‘Mum and dad’ investors who trade in Bitcoin will escape the tax man, long awaited guidance on crypto-currency has revealed today.
After a number of delays, the Australian Taxation Office today issued several pages of advice on how it intends to treat Bitcoin for tax purposes.
It revealed that all trading of the crypto currency that takes place outside of a business context (by normal individual investors rather than Bitcoin exchanges) will not be assessed as part of an individual’s taxable income.
The ATO has ruled that Bitcoin (and any other crypto currency bearing similar characteristics) is neither Australian money nor foreign currency for tax purposes, and has given it a status akin to ‘barter’.
"Enthusiasts" who "dabble" in Bitcoin trading are unlikely to ever be working with values in excess of the $10,000 threshold for capital gains tax, according to the ATO's senior assistant commissioner Michael Hardy.
The stance places Bitcoin in the same taxation category as traded assets such as art, jewellery, gold or stocks, which do not attract capital gains tax under the $10,000 'personal use' cap, he said.
However, the Tax Office will be keeping an eye on day-to-day Bitcoin hobbyists who stray into a business-like territory, it warned. The same goes for Bitcoin miners, who will start to pay tax on profits once they are deemed to be undertaking the activity professionally.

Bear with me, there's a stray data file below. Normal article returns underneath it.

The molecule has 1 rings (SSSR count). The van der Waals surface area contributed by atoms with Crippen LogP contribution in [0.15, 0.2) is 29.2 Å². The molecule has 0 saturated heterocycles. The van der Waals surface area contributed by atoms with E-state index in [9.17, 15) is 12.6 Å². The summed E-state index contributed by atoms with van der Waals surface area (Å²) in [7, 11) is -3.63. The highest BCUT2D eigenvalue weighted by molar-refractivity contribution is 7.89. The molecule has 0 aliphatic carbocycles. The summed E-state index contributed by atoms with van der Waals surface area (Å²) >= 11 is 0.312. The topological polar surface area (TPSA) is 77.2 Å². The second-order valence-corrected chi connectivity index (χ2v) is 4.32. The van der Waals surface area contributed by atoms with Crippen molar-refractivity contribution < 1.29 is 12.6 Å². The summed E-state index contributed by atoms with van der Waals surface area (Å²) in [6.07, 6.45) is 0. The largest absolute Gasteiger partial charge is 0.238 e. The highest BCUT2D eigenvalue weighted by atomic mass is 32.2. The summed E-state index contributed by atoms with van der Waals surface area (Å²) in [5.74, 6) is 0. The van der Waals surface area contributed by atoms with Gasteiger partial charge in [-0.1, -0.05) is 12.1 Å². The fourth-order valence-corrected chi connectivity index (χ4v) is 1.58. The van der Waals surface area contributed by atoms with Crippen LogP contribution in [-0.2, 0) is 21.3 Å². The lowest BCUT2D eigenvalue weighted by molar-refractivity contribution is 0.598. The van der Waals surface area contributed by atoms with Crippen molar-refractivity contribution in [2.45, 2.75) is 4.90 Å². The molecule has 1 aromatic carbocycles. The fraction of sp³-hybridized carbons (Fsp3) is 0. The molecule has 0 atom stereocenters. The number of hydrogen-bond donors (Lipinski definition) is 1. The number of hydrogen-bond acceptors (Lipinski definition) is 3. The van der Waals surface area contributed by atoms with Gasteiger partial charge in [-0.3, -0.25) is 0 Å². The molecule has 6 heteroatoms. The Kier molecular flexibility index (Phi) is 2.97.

"Someone who consciously sets themselves up as a Bitcoin mining business, by buying high end computing and incurring internet bills and electricity bills, will need to declare that income," Hardy told iTnews.
"At the same time they can claim these expenses as deductions."
The operators of Bitcoin exchanges will need to declare any profit from the enterprise, and will be expected to charge GST on any Bitcoins sold in Australia.
Hardy confirmed that this meant Australian-based exchanges would be expected to put a 10 percent mark-up on domestic sales.
"All we can do is give this advice. It is up to Australian vendors to figure out their business model," he said.
GST will not need to be applied for sales to overseas Bitcoin buyers.
When it comes to buying and selling real-life goods and services for personal use with Bitcoin, the ATO said any gain or loss from the exchange will also dodge capital gains tax, up to a value on $10,000.
But the tax man will not be as generous to businesses choosing to adopt the notorious currency.
It made it clear that paying employees Bitcoin as part or all of their salary will attract fringe benefits tax if it is processed under a salary sacrifice scheme. It will need to have normal pay-as-you-go deductions applied if not.
Similarly, businesses receiving Bitcoin as payment will need to record the transactions in terms of their value at the time in Australian dollars and declare it as part of their taxable income.
"The value in Australian dollars will be the fair market value which can be obtained from a reputable Bitcoin exchange, for example," the guidance stated.
Hardy said the ATO's stance was "fairly similar" to that of other countries like the USA and Canada.
"Most countries in the world are more or less on the same track."